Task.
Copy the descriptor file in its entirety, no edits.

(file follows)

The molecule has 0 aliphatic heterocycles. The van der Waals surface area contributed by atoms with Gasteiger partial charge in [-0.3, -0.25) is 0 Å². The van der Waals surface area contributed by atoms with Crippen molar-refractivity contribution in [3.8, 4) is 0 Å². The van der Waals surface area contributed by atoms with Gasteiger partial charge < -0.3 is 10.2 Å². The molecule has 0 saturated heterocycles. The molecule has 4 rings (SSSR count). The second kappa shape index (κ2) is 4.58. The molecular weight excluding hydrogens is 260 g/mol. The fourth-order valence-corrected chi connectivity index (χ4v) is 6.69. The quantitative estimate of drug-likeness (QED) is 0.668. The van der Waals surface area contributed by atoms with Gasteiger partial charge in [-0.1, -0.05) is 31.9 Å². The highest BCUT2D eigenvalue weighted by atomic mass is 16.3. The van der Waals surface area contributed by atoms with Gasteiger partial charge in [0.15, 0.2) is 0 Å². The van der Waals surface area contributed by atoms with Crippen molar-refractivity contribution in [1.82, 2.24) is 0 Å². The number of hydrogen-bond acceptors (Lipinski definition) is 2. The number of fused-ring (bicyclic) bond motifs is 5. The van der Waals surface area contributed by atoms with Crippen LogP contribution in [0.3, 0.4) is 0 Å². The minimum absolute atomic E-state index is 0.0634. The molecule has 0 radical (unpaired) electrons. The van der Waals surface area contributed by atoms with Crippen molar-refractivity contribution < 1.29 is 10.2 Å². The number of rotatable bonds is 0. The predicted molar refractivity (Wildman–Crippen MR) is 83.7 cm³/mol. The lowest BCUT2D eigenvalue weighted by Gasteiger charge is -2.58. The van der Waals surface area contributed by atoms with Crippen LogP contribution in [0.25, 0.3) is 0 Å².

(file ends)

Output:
The molecule has 0 aliphatic heterocycles. The van der Waals surface area contributed by atoms with Gasteiger partial charge in [-0.3, -0.25) is 0 Å². The van der Waals surface area contributed by atoms with Crippen molar-refractivity contribution in [3.8, 4) is 0 Å². The van der Waals surface area contributed by atoms with Gasteiger partial charge < -0.3 is 10.2 Å². The molecule has 0 saturated heterocycles. The molecule has 4 rings (SSSR count). The second kappa shape index (κ2) is 4.58. The molecular weight excluding hydrogens is 260 g/mol. The fourth-order valence-corrected chi connectivity index (χ4v) is 6.69. The quantitative estimate of drug-likeness (QED) is 0.668. The van der Waals surface area contributed by atoms with Gasteiger partial charge in [-0.1, -0.05) is 31.9 Å². The highest BCUT2D eigenvalue weighted by atomic mass is 16.3. The van der Waals surface area contributed by atoms with Gasteiger partial charge in [0.15, 0.2) is 0 Å². The van der Waals surface area contributed by atoms with Crippen molar-refractivity contribution in [1.82, 2.24) is 0 Å². The number of hydrogen-bond acceptors (Lipinski definition) is 2. The number of fused-ring (bicyclic) bond motifs is 5. The van der Waals surface area contributed by atoms with Crippen LogP contribution in [0.3, 0.4) is 0 Å². The minimum absolute atomic E-state index is 0.0634. The molecule has 0 radical (unpaired) electrons. The van der Waals surface area contributed by atoms with Crippen molar-refractivity contribution < 1.29 is 10.2 Å². The number of rotatable bonds is 0. The predicted molar refractivity (Wildman–Crippen MR) is 83.7 cm³/mol. The lowest BCUT2D eigenvalue weighted by Gasteiger charge is -2.58. The van der Waals surface area contributed by atoms with Crippen LogP contribution in [0.25, 0.3) is 0 Å².